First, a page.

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Machine stiffness is something we all learn about in our various Machining careers. I see guys doing big cuts on industrial machines on ut-yube... etc. "No way" on my Hobby Machines!
My Dad taught me on his Dad's 3in. "Hobby" lathe , mounted on a sewing machine treadle and using a 1/4in round leather belt to drive it..., that even so he could make a cut that would distort the lathe...When he fitted a 1/8HP motor I could stall it when too heavy handed with cut or feed. I inherited it and found that 0.005" on brass was good and accurate enough for my first couple of engines, but 0.010" was only OK for roughing it! My 4th Lathe (Chinese thing) is umpteen times stiffer, but heavy cuts and feeds will twist it - I need to reinforce the frame beneath to improve stiffness.
But I never bothered thinking about the stiffness of the mill-drill. Though I always do as I was taught and progressively reduce the milling cutting load as I near "size"... And when drilling I always load the drill bit by "feel" - not just "bang it through as quick as possible".
My mentor (from teenage apprentice years) always told me "Treat it like a woman you want to keep: Gently. Feel how it responds to your touch and you will know when it is right"...
So we should all learn to work with the machine stiffness we have, so as not to distort the device or damage the workpiece. "One heavy cut getting it wrong is a waste when 3 light cuts to get it right should have been used".
K2
 
Very good that you found one potential source for the vibration. It seems to me that the bar that is driven by the handle / ratchet system runs in a bushing.
This ended up being 100% the issue of my runout. However, it is not something I can fix with the tools I have. There were some work arounds but in the end my holes were still not concentric and were oversized by 0.05mm. Unacceptable when the material I have to play with tapping is only 0.1mm.
In the end, if I had proper tools and experience this is something I have no doubt could be sorted out fairly easily in a day or two. That is unfortunately not the case.

So, where does that leave me? Cut my losses and try something new.

I present to you a Cameron sensitive drill press w/ variable speed controller. I have a granite surface plate coming for it as well.
goes up to 30k rpm, so that also solved my 7k rpm issue. Well, it worked, but the more the better, right?
I plan to get one of those 100x100 micrometer xy stages for it (As I think someone here suggested earlier.). It will fit perfectly on the 4" x 4" stand. And then I will purchase the mounting hardware from Cameron to place my dial indicator on top for a depth gauge.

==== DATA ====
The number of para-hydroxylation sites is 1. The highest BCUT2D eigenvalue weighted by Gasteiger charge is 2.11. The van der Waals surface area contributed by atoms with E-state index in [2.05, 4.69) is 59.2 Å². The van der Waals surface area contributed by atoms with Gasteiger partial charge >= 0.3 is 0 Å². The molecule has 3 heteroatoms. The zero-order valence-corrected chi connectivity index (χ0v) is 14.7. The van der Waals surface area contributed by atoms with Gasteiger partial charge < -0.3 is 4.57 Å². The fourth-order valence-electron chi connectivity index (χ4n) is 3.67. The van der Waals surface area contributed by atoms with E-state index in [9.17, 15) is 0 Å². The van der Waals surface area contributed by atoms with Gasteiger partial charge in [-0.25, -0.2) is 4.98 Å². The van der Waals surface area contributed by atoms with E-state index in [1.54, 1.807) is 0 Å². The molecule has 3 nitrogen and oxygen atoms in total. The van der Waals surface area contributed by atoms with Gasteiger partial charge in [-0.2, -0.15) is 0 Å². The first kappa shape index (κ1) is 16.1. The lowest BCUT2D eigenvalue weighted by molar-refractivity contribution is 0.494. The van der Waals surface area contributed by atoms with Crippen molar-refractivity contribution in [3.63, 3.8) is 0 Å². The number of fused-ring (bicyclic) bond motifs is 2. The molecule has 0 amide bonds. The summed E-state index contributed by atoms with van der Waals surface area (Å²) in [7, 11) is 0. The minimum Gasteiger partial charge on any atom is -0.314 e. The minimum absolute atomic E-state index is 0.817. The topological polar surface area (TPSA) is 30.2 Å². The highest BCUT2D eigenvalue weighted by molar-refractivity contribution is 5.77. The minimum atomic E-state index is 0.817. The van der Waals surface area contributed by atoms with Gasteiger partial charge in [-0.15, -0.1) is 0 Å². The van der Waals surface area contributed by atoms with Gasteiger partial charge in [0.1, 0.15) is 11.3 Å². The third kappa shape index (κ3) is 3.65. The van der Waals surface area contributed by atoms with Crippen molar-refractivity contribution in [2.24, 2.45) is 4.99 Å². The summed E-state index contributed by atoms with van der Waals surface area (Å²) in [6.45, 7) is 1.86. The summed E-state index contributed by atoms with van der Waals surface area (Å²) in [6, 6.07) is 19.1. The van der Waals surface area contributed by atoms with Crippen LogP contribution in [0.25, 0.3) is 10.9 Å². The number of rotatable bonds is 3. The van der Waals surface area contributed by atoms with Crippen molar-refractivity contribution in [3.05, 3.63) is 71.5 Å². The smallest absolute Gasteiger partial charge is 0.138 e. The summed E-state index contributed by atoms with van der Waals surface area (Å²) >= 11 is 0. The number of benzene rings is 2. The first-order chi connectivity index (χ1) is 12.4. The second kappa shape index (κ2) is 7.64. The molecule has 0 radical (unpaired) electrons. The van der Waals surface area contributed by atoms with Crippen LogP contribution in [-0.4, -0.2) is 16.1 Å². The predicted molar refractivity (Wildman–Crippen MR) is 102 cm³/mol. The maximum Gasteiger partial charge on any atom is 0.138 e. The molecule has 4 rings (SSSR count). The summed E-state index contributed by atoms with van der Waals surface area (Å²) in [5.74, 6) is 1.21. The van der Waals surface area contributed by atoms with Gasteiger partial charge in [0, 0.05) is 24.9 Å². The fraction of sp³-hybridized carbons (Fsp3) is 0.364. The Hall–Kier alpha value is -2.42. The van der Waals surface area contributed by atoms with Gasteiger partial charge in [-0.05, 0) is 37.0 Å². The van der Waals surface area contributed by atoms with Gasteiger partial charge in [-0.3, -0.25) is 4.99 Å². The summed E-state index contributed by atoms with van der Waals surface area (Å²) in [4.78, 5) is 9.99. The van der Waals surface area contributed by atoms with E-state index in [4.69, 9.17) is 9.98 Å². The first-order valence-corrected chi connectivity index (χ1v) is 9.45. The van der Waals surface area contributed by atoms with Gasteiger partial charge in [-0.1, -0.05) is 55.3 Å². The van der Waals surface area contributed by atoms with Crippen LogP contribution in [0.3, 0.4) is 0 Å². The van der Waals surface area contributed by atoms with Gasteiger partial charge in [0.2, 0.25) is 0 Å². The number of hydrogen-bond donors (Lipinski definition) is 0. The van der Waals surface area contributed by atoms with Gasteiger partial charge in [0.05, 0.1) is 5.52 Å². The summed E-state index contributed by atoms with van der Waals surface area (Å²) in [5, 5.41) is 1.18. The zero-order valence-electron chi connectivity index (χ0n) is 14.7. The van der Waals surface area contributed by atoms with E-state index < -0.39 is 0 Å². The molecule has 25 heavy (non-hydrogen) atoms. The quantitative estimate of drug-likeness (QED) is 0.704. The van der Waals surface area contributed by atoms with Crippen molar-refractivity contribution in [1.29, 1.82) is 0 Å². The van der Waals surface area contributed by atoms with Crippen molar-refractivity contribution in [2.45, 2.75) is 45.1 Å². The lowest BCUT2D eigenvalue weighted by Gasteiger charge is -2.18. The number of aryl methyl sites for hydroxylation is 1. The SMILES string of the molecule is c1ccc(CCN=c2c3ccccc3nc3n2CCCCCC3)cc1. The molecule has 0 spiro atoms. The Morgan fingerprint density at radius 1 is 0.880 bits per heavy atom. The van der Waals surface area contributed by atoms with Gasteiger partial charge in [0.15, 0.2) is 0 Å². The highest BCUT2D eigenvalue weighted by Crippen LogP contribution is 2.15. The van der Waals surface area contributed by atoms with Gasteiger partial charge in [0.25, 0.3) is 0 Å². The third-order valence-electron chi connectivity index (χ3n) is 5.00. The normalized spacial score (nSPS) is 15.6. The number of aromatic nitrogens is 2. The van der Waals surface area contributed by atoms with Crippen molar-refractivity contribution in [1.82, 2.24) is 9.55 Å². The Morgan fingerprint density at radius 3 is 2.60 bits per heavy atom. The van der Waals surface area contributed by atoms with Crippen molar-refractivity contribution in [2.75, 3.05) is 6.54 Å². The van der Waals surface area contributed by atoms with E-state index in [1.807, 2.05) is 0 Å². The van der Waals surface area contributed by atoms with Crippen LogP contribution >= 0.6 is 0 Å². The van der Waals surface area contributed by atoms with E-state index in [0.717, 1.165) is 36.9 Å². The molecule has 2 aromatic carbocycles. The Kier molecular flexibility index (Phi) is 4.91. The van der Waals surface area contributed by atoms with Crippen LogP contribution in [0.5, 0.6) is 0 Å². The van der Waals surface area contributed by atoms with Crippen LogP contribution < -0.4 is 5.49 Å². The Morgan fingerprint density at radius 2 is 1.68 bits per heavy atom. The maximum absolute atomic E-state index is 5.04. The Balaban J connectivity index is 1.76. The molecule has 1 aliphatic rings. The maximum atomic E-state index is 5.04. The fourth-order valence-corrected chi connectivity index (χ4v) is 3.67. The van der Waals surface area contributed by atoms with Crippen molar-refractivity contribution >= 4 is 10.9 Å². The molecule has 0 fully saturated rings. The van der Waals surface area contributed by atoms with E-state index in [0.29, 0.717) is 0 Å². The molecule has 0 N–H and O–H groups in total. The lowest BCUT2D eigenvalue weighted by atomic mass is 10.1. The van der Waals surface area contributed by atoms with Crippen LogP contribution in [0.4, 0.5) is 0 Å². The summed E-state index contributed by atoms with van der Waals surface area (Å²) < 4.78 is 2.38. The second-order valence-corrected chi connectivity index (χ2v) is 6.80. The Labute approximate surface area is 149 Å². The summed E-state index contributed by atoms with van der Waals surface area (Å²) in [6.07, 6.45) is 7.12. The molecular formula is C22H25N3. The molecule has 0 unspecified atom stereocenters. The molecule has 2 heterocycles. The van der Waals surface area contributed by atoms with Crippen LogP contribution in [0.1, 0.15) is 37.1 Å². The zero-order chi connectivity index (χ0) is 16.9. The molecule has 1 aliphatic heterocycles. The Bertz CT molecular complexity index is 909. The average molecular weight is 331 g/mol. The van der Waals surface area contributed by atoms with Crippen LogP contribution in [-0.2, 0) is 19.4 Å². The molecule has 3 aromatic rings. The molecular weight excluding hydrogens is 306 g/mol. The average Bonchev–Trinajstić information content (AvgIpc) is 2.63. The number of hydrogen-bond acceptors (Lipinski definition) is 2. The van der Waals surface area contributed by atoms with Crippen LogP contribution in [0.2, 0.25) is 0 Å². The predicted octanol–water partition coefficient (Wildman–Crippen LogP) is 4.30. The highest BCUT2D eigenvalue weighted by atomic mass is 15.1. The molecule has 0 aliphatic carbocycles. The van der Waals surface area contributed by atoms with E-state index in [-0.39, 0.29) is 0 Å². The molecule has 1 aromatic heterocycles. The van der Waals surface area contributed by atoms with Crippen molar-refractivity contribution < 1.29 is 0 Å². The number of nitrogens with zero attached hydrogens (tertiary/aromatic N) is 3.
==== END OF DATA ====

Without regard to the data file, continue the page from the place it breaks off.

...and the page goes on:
Banana for scale.
ie0ueuiy3c1c1.png

Now then lastly, a bit off topic, but I was searching around for edge finders and centering scopes, but it seems the smallest available shank size is 3/8", where as the maximum I can hold I think was either 1/8" or 5/32".
I have yet to test it, but here is my potential solution / idea to assist with centering. (along with a microscope from multiple angles)

This is taken from my depthing tool.

IMG_1610 (1).png
IMG_1612.jpg
 
Hey, I got one of those as well! Your Cameron looks particularly minty. Does yours have the two speed motor? See a pic of mine and read my drill bit recommendations in this thread:

https://www.homemodelenginemachinist.com/threads/a-micro-drill-press.35630/
I would recommend an Optivisor or rigging-up a digital microscope for hole centering.
Neat! Thanks for sharing. Mine is a Cameron 164 I got used from ebay for what I would say it a pretty good deal. There were some others on there, but their condition was... sketchy looking on surface level.
While I have you here, there is one question I have. Has your motor ever given off a smell / how much does it heat up? I was afraid there may be an issue with mine, unless that is normal when operating at maximum speed. Mine gives off a bit of what I would loosely call a general "electronics burning smell" that I associate with computers. I turned it off and haven't used it. I did then oil where indicated but haven't ran it much since then. And no telling how long it had been sitting packed away or what the previous owner had done with it. I called Cameron and left a voicemail, but no call back. In the end I don't mind replacing if needed, I just wasn't sure if it was normal or not. Or to what extent. While I don't yet have ever accessory I need to start using it, I have been hesitant. If there is a problem, I don't want to run it and make it worse.